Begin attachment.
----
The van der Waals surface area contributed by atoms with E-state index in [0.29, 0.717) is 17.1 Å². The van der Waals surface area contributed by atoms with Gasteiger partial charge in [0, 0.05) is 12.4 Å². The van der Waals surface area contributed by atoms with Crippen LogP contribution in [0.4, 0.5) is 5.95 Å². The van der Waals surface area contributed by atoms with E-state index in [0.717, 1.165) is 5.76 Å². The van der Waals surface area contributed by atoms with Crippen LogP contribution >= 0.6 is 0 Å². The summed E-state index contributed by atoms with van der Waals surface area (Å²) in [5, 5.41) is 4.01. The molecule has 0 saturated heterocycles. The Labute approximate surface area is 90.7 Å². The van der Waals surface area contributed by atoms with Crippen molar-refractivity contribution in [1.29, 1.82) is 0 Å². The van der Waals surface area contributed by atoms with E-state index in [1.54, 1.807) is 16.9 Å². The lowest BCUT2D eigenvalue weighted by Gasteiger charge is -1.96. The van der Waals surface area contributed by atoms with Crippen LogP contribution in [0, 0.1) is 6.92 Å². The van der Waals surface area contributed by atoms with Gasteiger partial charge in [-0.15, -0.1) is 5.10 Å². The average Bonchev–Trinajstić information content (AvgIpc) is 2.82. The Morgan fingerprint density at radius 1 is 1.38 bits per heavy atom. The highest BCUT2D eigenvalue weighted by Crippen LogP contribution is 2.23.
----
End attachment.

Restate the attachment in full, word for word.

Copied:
The van der Waals surface area contributed by atoms with E-state index in [0.29, 0.717) is 17.1 Å². The van der Waals surface area contributed by atoms with Gasteiger partial charge in [0, 0.05) is 12.4 Å². The van der Waals surface area contributed by atoms with Crippen LogP contribution in [0.4, 0.5) is 5.95 Å². The van der Waals surface area contributed by atoms with E-state index in [0.717, 1.165) is 5.76 Å². The van der Waals surface area contributed by atoms with Crippen LogP contribution >= 0.6 is 0 Å². The summed E-state index contributed by atoms with van der Waals surface area (Å²) in [5, 5.41) is 4.01. The molecule has 0 saturated heterocycles. The Labute approximate surface area is 90.7 Å². The van der Waals surface area contributed by atoms with Crippen molar-refractivity contribution in [1.29, 1.82) is 0 Å². The van der Waals surface area contributed by atoms with E-state index in [1.54, 1.807) is 16.9 Å². The lowest BCUT2D eigenvalue weighted by Gasteiger charge is -1.96. The van der Waals surface area contributed by atoms with Crippen LogP contribution in [0, 0.1) is 6.92 Å². The van der Waals surface area contributed by atoms with Gasteiger partial charge in [-0.15, -0.1) is 5.10 Å². The average Bonchev–Trinajstić information content (AvgIpc) is 2.82. The Morgan fingerprint density at radius 1 is 1.38 bits per heavy atom. The highest BCUT2D eigenvalue weighted by Crippen LogP contribution is 2.23.